Somewhat limited by it’s RWD platform and heft (an astounding 1,437lbs.), many have found the Quadski to be less than adept for off-road. We find this somewhat subjective as lifeguards and emergency services employing the Quadski regularly traverse obstacles without incident. Nevertheless, the BMW’s 87 ft. lbs. of torque adequately pulled us up the launch ramp and out of the water every time.
Our time ashore was limited to the parking lot and launch ramp (with a little bit of driving on the lawn, but don’t tell the superintendent), but once we hit the water, the lake was all ours. Our initial fears of submarining the nose down the ramp were staved by a slow initial decent. The BMW breathes through a baffled air box (similar to a Jeep snorkel), making it incredibly difficult to swamp the motor.
Even while on land, the prop never disengages from the gear-driven transmission, making launches instantaneous. The Quadski wades out into the lake naturally, but won’t engage full throttle until the suspension is fully retracted. Pressing the two-way toggle to “wheels up” takes 4-to-5 seconds, a chime pinging until the conversion is complete. Likewise, once the transmission is shifted to 1st gear, the Quadski is ready to rip.
With the wheels neatly tucked in beneath the fenders, the Quadski XL quickly rises to plane. Responsiveness to throttle and cornering is muted, requiring a much more coaxing than what modern sportier watercraft provide – but again, that is to be understood given the Quadski’s bulk, weight and dual-action abilities. The ride is a wet one, and sacrifices all playfulness for Rock-of-Gibraltar steadiness.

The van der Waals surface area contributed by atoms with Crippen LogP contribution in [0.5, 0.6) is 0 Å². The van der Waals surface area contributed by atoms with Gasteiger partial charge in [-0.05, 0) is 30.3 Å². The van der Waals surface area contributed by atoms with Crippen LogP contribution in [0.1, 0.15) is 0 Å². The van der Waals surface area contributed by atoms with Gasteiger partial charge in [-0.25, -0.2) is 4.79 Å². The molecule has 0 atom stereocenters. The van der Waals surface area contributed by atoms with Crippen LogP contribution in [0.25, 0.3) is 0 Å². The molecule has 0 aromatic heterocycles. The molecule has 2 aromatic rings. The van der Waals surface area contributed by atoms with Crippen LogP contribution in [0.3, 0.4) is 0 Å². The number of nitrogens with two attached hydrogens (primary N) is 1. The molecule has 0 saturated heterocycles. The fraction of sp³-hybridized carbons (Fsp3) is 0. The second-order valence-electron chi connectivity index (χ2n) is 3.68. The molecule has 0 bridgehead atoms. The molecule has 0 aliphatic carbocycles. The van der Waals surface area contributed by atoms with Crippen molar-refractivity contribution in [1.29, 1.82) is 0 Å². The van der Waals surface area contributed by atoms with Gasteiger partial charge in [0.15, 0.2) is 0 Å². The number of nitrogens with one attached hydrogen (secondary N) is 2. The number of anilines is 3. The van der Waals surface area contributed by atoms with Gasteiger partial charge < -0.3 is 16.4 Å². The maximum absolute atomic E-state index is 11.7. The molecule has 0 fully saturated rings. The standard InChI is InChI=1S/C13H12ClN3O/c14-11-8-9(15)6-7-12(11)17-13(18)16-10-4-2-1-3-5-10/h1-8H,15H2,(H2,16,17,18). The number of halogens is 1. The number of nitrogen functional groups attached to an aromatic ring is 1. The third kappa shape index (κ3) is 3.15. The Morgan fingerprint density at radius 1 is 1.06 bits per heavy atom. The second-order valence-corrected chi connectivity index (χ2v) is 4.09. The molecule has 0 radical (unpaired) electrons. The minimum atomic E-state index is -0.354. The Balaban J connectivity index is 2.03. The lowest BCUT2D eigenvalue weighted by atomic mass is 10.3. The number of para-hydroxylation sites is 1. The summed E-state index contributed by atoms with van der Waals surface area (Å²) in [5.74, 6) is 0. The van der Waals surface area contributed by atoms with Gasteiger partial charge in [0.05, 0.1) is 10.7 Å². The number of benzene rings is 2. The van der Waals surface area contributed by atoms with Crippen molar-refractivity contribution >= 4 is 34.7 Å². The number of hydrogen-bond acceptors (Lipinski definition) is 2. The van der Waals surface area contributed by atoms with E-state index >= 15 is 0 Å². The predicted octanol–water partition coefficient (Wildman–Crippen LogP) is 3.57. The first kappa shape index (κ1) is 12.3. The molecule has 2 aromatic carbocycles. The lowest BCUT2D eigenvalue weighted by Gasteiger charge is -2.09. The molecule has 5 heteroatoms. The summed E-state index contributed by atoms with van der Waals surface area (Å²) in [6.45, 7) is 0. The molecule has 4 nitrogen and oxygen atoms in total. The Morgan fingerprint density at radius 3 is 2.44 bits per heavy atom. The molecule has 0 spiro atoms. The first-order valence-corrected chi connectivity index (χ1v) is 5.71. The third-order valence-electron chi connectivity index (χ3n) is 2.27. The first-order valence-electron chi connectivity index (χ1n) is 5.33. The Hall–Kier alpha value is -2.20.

The slightly tiered seat is wide and rigid, and is split covering a deep storage tub in front and conservative engine access behind. Rearward of the seat is a secondary storage compartment also housing the battery and fire extinguisher. Below the left-hand grip is a long-throw reverse lever that we found is better that keeping the Quadski stationary than actually reversing.
We noted some of the hull’s design to be reminiscent of previous Yamaha hulls in some degree, but wondered if the larger, deep-V of a Kawasaki might be better suited. The Quadski rode predictably and never wandered, but could benefit from a little more pep in its step. Large stainless steel sponsons are found behind the back wheels, and planted the tail firmly in a corner.
Ultimately, the Quadski XL is meant to traverse both land and water and it does so admirably well. According to our Garmin GPS, we ticked a maximum of 41mph with a 225lbs. rider and a full tank of fuel, pushing the XL’s overall weight closer to 1,800lbs. All things considered, that’s pretty dang good. Of course, the audience for this craft aren’t interested in cutting buoys or reaching break-neck top speeds, but something else entirely:
“The people who buy [the Quadski] don’t worry about the price,” RIVA Racing’s Marcos Smith explained. “[They] want to sail to the Bahamas, launch from their yacht and drive up the beach and back.” That might make several bristle with budgetary envy; yet even at close to $50,000 a piece, RIVA Motorsports manages to sell nearly two units a month. There’s a market for the Quadski and they love it. Frankly, we did too and see this culmination of engineering and ingenuity have created an impressive product.